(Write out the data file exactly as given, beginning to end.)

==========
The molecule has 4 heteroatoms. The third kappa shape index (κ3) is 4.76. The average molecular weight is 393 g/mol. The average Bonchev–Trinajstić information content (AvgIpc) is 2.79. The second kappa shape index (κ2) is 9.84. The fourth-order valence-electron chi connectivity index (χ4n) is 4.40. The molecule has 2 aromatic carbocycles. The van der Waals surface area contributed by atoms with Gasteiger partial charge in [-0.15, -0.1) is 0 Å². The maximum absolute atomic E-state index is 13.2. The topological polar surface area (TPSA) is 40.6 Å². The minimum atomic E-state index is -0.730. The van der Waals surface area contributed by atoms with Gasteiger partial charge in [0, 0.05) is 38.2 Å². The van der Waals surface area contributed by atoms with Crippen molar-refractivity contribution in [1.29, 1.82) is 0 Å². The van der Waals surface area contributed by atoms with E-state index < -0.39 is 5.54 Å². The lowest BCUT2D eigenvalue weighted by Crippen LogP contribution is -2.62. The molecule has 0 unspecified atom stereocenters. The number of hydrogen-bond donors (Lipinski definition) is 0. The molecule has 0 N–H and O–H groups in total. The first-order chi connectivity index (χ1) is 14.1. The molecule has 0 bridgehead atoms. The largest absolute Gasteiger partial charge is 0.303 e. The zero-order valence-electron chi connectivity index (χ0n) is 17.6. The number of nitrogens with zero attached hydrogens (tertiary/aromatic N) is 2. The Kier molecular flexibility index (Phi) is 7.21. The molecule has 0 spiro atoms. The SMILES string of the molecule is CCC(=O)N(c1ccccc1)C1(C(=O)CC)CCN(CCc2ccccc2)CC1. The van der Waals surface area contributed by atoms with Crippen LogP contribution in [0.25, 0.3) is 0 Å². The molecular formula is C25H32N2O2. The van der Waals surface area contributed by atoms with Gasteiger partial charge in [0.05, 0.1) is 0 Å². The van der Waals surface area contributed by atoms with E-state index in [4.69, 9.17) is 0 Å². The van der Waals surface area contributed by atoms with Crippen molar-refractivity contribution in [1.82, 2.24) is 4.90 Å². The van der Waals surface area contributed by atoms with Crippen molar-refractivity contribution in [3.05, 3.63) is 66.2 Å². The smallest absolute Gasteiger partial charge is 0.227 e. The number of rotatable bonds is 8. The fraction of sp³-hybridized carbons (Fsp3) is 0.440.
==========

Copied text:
The molecule has 4 heteroatoms. The third kappa shape index (κ3) is 4.76. The average molecular weight is 393 g/mol. The average Bonchev–Trinajstić information content (AvgIpc) is 2.79. The second kappa shape index (κ2) is 9.84. The fourth-order valence-electron chi connectivity index (χ4n) is 4.40. The molecule has 2 aromatic carbocycles. The van der Waals surface area contributed by atoms with Gasteiger partial charge in [-0.15, -0.1) is 0 Å². The maximum absolute atomic E-state index is 13.2. The topological polar surface area (TPSA) is 40.6 Å². The minimum atomic E-state index is -0.730. The van der Waals surface area contributed by atoms with Gasteiger partial charge in [0, 0.05) is 38.2 Å². The van der Waals surface area contributed by atoms with Crippen molar-refractivity contribution in [1.29, 1.82) is 0 Å². The van der Waals surface area contributed by atoms with E-state index < -0.39 is 5.54 Å². The lowest BCUT2D eigenvalue weighted by Crippen LogP contribution is -2.62. The molecule has 0 unspecified atom stereocenters. The number of hydrogen-bond donors (Lipinski definition) is 0. The molecule has 0 N–H and O–H groups in total. The first-order chi connectivity index (χ1) is 14.1. The molecule has 0 bridgehead atoms. The largest absolute Gasteiger partial charge is 0.303 e. The zero-order valence-electron chi connectivity index (χ0n) is 17.6. The number of nitrogens with zero attached hydrogens (tertiary/aromatic N) is 2. The Kier molecular flexibility index (Phi) is 7.21. The molecule has 0 spiro atoms. The SMILES string of the molecule is CCC(=O)N(c1ccccc1)C1(C(=O)CC)CCN(CCc2ccccc2)CC1. The van der Waals surface area contributed by atoms with Crippen LogP contribution in [0.25, 0.3) is 0 Å². The molecular formula is C25H32N2O2. The van der Waals surface area contributed by atoms with Gasteiger partial charge in [0.05, 0.1) is 0 Å². The van der Waals surface area contributed by atoms with E-state index in [4.69, 9.17) is 0 Å². The van der Waals surface area contributed by atoms with Crippen molar-refractivity contribution in [1.82, 2.24) is 4.90 Å². The van der Waals surface area contributed by atoms with Crippen molar-refractivity contribution in [3.05, 3.63) is 66.2 Å². The smallest absolute Gasteiger partial charge is 0.227 e. The number of rotatable bonds is 8. The fraction of sp³-hybridized carbons (Fsp3) is 0.440.